Quotations About / On: PAIN

  • 61.
    If you see anything, always deny that you've seen; or if perchance something pains you, deny that you're hurt.
    (Propertius Sextus (c. 50-16 B.C.), Roman elegist. Oxford Classical Text, 18A. 3-4.)
    More quotations from: Propertius Sextus, hurt
  • 62.
    For a couple with young children, divorce seldom comes as a "solution" to stress, only as a way to end one form of pain and accept another.
    (Fred Rogers (20th century), U.S. television personality and parenting specialist. Mister Rogers Talks With Parents, ch. 10 (1983).)
    More quotations from: Fred Rogers, pain, children
  • 63.
    ... in the working class, the process of building a family, of making a living for it, of nurturing and maintaining the individuals in it "costs worlds of pain."
    (Lillian Breslow Rubin (b. 1924), U.S. sociologist, family counselor, and author. Worlds of Pain, epilogue (1976). These are the final words of her study. Rubin, who had herself grown up in a working-class family, drew her title from this stanza of "The Everlasting Mercy," a poem by John Masefield: "To get the whole world out of bed/And washed, and dressed, and warmed, and fed,/To work, and back to bed again,/Believe me, Saul, costs worlds of pain.")
    More quotations from: Lillian Breslow Rubin, pain, family
  • 64.
    It is very iniquitous to make me pay my debts—you have no idea of the pain it gives one.
    (George Gordon Noel Byron (1788-1824), British poet. letter, Oct. 26, 1819. Byron's Letters and Journals, vol. 6, ed. Leslie A. Marchand (1973-1981).)
    More quotations from: George Gordon Noel Byron, pain
  • 65.
    I find the pain of a little censure, even when it is unfounded, is more acute than the pleasure of much praise.
    (Thomas Jefferson (1743-1826), U.S. president. Letter, March 13, 1789.)
    More quotations from: Thomas Jefferson, pain
  • 66.
    The art of life is the art of avoiding pain; and he is the best pilot, who steers clearest of the rocks and shoals with which it is beset.
    (Thomas Jefferson (1743-1826), U.S. president. Letter, October 12, 1786, to Maria Cosway.)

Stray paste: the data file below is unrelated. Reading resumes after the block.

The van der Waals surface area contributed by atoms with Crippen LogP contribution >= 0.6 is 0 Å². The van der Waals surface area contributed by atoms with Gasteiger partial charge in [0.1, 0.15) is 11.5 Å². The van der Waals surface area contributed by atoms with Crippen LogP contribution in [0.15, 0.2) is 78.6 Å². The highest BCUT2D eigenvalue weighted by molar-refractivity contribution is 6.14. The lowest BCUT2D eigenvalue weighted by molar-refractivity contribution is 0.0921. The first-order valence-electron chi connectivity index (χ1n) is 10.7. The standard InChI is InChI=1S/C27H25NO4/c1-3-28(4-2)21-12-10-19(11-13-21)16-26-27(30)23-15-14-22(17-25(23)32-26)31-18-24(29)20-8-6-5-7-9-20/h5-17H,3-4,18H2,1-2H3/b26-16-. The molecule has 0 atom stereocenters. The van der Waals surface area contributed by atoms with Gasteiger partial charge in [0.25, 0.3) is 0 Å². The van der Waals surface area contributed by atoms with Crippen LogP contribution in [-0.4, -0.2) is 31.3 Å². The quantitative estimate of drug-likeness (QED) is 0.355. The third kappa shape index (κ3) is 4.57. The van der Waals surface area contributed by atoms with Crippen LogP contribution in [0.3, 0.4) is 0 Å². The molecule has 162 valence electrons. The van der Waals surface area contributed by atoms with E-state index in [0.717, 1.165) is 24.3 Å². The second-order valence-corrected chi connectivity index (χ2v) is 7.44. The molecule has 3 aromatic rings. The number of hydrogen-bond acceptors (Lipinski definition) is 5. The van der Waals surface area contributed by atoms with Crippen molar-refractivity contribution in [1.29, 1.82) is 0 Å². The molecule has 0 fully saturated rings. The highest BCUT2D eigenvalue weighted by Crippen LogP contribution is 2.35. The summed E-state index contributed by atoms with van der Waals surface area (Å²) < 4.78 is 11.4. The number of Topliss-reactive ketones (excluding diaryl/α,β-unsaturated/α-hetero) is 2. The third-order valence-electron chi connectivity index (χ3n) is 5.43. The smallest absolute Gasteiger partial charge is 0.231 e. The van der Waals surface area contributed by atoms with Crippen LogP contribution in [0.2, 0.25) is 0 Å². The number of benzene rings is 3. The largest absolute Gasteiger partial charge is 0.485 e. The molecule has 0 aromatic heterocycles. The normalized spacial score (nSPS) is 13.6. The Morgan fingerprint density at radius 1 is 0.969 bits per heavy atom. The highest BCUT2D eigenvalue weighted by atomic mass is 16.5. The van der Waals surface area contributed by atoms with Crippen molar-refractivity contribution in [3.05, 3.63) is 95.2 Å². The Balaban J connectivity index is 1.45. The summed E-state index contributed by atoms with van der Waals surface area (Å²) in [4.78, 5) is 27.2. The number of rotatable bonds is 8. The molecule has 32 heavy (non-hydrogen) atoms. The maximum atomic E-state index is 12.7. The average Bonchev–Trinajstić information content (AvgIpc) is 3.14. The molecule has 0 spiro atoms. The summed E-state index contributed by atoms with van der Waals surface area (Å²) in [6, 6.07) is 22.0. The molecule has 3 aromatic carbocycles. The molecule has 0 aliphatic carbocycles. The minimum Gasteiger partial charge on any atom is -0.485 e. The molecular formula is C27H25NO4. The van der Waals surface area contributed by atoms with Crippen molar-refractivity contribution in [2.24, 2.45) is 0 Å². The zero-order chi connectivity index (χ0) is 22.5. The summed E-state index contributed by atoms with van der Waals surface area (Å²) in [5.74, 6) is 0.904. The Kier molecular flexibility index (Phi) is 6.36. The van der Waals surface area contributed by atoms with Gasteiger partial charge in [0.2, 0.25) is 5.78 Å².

More quotations from: Thomas Jefferson, pain, life
  • 67.
    Dancers dance through their pain. I shrink from mine.
    (Mason Cooley (b. 1927), U.S. aphorist. City Aphorisms, Eleventh Selection, New York (1993).)
    More quotations from: Mason Cooley, dance, pain
  • 68.
    The stars are scattered all over the sky like shimmering tears, there must be great pain in the eye from which they trickled.
    (Georg Büchner (1813-1837), German dramatist, revolutionary. Trans. by Gerhard P. Knapp (1995). Danton's Death, act IV (1835).)
    More quotations from: Georg Büchner, sky, pain
  • 69.
    Insects do not sting out of malice but because they also want to live: likewise our critics—they want our blood, not our pain.
    (Friedrich Nietzsche (1844-1900), German philosopher, classical scholar, critic of culture. Friedrich Nietzsche, Sämtliche Werke: Kritische Studienausgabe, vol. 2, p. 445, eds. Giorgio Colli and Mazzino Montinari, Berlin, de Gruyter (1980). Mixed Opinions and Maxims, aphorism 164, "In Favor of Critics," (1879).)
    More quotations from: Friedrich Nietzsche, pain
  • 70.
    People do not become convinced of your reasons, of your sincerity or of the seriousness of your pain until you are dead.
    (Albert Camus (1913-1960), French-Algerian novelist, dramatist, philosopher. The Fall, p. 79, Gallimard (1956).)
    More quotations from: Albert Camus, pain, people
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